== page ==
Across the globe, some might feel that the rapid introduction of several UK freeports was intended to build the Gateway to the World following the economic loss of Britain’s unique position as the Gateway to the EU. Britain’s freeport glitches and potential for fraud and corruption may add additional scrutiny for any attempt to re-join the EU. No doubt Scotland, and other governments will seek to abide by the European Commission’s new rules to facilitate potential future EU membership, should the opportunity arise.
The Scottish government announced plans for green freeports in September 2020.
To date, Scotland have selected two sites: Opportunity Cromarty Firth and Firth of Forth Green Freeport. It has the potential to set a high standard to complement the Scottish context, with a focus on Fair Work First practices for green jobs and upholding the highest environment protections. Scotland’s green freeports in Scotland are required to:
- promote regeneration and high-quality job creation
- promote decarbonisation and a “just” transition to a net zero economy
- establish hubs for global trade and investment
- foster an innovative environment
Greenwashing is particularly relevant to the development of green freeports. The ‘ideal’ is for green freeports to create economic growth and employment opportunities, and, at the same time promote sustainability and reduce emissions. However, there are real risks that these goals could be overshadowed by greenwashing. Insufficient transparency around the environmental impacts of operations in green freeports could result in greenwashing.
There is widespread concern that carbon credits are being abused by companies as well as organisations scamming the unsuspecting. Claims of environmental benefits about their environmental friendliness could be exaggerated, should renewable energy supply rely upon trees/biomass as a renewable energy source to be burnt.
Opportunity Cromarty Firth Freeport
Opportunity Cromarty Firth Freeport, designated as Inverness and Cromarty Firth Green Freeport may benefit from additional work assembling offshore wind platforms from parts which only leave the freeport site for installation. Cromarty has already partnered with more than 25 international businesses and UK infrastructure and energy companies looking to exploit its unique tax-free situation to help deliver the UK’s national energy security.
This helps allow its partners to take advantage of international investment for the benefit of Scotland and towards net zero. For example, Storegga’s installation of its Cromarty hydrogen project is projected to create 90 jobs when it’s Q42023 contract is signed. This project will utilise the entire capacity of the 29MW Beinn Tharsuinn windfarm to produce ~11,000kb of hydrogen each day.
Firth of Forth Green Freeport
Likewise, Firth of Forth Green Freeport will have specific tax and customs sites at Rosyth and Burntisland, whilst other locations and infrastructure across South West Fife and Mid Fife will also benefit. CEO and chair of partners Ineos, Andrew Gardner, stated that it “will have a much broader impact across Scotland, including creating 50,000 new green jobs, creating local jobs in local communities for local people”. Ineos have committed to building a world-scale low-carbon hydrogen plant at Grangemouth.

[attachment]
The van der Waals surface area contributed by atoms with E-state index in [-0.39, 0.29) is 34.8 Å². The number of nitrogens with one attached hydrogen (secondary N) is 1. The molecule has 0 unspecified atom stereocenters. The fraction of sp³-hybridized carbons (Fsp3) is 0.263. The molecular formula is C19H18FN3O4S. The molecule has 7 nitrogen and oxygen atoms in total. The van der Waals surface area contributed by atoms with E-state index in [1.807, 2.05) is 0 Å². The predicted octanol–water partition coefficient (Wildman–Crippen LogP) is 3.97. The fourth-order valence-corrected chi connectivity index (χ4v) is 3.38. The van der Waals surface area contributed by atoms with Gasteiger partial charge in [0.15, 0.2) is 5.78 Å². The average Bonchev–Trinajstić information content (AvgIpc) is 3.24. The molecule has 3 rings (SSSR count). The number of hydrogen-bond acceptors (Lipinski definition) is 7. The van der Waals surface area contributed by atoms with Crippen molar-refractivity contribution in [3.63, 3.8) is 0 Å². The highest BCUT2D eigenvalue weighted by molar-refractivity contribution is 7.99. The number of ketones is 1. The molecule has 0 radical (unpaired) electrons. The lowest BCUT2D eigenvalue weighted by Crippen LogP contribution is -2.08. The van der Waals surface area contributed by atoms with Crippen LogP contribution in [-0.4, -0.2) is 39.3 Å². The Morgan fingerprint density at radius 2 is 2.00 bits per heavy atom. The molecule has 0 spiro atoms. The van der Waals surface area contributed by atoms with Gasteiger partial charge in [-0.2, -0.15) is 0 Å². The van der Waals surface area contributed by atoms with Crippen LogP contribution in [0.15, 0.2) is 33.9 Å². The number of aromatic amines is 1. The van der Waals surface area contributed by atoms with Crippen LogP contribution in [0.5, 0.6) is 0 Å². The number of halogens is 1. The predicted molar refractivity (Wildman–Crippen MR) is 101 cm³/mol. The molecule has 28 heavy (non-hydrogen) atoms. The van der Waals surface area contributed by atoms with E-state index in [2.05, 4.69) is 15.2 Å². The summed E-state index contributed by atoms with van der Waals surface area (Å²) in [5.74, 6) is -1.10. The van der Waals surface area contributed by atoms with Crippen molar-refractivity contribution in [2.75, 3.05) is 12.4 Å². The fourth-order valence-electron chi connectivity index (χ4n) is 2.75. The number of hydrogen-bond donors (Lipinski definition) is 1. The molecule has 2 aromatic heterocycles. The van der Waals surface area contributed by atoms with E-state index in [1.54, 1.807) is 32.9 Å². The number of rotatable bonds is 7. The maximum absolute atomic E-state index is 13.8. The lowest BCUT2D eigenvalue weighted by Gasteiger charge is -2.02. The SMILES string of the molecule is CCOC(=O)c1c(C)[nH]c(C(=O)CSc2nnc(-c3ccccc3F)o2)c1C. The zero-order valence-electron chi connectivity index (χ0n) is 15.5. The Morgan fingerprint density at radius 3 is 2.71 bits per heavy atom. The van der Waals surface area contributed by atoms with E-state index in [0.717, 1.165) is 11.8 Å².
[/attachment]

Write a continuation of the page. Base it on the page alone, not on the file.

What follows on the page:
Green hydrogen is an alternative to battery storage for renewable produced electricity, enabling it to be available when needed during peak usage and the troughs during periods of low wind energy. Scotland has the potential to build upon its wind farm dominance expanding into green hydrogen, and perhaps even into carbon capture industries with its partners and others. This is not without competition from other countries also looking to capitalise on green economies. Fortunately, the need for more energy does not appear to be diminishing, so there is the potential for bright futures for those green freeports who get their sums right.
Green freeports are just as vulnerable to fraud and other illegal activities as other freeports. As with other freeports around the UK, Scotland’s freeports can import goods and then re-export them outside normal tax and customs rules. This means that manufacturers in free ports can import raw materials tariff-free and export them overseas without UK duties being paid. Only finished products leaving the site for elsewhere in the UK will be subject to tariffs. Clarification is needed to determine what if any tariffs are to be paid for the ‘other locations’ associated with free ports.
Thus far, it appears that these first two green freeports are above board, will avoid the taint of the freeports internationally which are linked to crime, money laundering, smuggling, bribery, corruption, and low wages.
The tax avoidance cherry may be enough to entice many partners. Companies on site will also benefit from paying lower property taxes as well as lower rates of national insurance for taking on new staff. Scotland’s government has stated that its goal is for high value job creation rather than a race to the bottom of the job market, sacrificing salaries, standards and/or worker safety. This may prove difficult as these things are determined by the business operating within freeports rather than the freeports themselves.
Only as good as the regulatory framework
Scotland, like the rest of the UK, will need to ensure that proper regulatory frameworks are in place to prevent such activities and ensure that the green freeports operate in a transparent and accountable manner. As with the transparency needed to help eliminate greenwashing, clear and transparent frameworks need to be in place to measure and report all factors to reduce fraud and corruption.
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